There's no such thing as a baby digital SLR, but, if there were, it would look like the Pentax Optio I-10. The I-10 is actually modelled on Pentax's old Auto 110 film-format SLR, a weird idea which combined the cheap naffness of 110 snapshot film with a rather expensive interchangeable lens design. At around £130, is the 12.1-megapixel I-10 just an expensive novelty or a real camera?
The original 110 SLR used a miniature film format that was never going to produce decent-quality images, but the I-10 is different. It uses the same size sensor as many other compact cameras, so, in theory, the playing field should be level.
The I-10 is also very well made. It comes in a black or white lacquered metal finish with matching leatherette on the front panels. You can even get 'vintage' leather cases in both colours. In fact, the I-10 looks much more expensive than it actually is, so where's the money been saved?
Inside, perhaps? Well, the I-10's 12.1-megapixel sensor is pretty ordinary, but you do get a 5x wide-angle zoom, sensor-shift shake reduction and a 720p movie mode. There are some neat digital filters, a panoramic mode and a 'digital wide' function that stitches together two shots to produce a single wide-angle image -- and it does work, although you have to line up the shots carefully. The focusing options are pretty serious too, with autofocus, macro, super-macro, pan focus, infinity and manual focus among them, plus a face-detection mode that works with cats and dogs.
Pentax has also lifted the dynamic-range-expansion technology from its digital SLRs. It allows the camera to record extra shadow or highlight detail, and it seems to work by adjusting the ISO values locally within the image.
The I-10 looks like much more than just a novelty item, that's for sure. It's too well made for that, and there are some pretty serious photographic tools on offer too. But a cute appearance and smart features aren't enough. It still has to take decent pictures.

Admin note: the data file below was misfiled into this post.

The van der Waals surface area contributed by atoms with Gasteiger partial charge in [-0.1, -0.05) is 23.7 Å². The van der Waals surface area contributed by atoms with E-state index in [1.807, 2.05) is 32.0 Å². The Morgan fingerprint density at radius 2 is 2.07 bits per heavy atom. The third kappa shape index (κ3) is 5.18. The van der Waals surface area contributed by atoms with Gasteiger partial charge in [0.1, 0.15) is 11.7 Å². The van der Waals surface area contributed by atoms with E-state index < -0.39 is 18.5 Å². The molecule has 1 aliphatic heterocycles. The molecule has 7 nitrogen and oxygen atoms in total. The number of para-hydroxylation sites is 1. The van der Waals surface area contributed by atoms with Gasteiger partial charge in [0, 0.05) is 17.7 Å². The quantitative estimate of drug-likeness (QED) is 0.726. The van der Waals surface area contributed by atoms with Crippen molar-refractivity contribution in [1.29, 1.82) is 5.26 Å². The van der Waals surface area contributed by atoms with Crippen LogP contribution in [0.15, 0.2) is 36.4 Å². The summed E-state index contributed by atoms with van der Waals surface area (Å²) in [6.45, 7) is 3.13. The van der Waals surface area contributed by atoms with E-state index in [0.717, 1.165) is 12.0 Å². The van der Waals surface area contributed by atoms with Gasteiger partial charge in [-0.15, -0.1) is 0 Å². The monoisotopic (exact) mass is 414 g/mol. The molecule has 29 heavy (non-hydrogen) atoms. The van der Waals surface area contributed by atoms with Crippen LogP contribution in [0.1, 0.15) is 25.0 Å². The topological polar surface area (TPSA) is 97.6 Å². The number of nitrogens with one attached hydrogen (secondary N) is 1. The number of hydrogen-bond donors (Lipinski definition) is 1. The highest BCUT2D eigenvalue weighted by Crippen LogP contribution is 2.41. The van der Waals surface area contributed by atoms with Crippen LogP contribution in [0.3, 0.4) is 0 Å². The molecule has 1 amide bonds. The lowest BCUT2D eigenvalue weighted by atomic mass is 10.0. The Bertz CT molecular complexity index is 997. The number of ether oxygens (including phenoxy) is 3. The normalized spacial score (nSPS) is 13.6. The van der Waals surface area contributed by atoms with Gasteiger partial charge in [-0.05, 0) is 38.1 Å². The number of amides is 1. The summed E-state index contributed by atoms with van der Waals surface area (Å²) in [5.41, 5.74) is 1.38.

That's the I-10's downside. Its pictures are okay, but only just. The lens is sharp enough in the centre, but softens up quite badly towards the edges. It's a shame that Pentax should design such a good-looking camera and then lumber it with cheap, mediocre optics.
There are other aspects of the camera that aren't quite right. The interface's playschool graphics and crude-looking menu text really do lower the tone, as do the silver-coated plastic buttons on the back -- the finish was already wearing off on our sample unit. And it's all very well having an HD movie mode, but it's not much use if you can't use the zoom or autofocus while you're filming.
It's also rather strange to have some quite involved photographic features in such a self-consciously stylish camera. Who exactly is the I-10 aimed at?
The Pentax Optio I-10's problem is that it's just not consistent. Its exterior is cute and classy in equal measure, but the rest of it is pretty weak. The clever shooting options are all very well but, if the camera fails to deliver good images, then it's difficult to get particularly excited about any of them.
Edited by Charles Kloet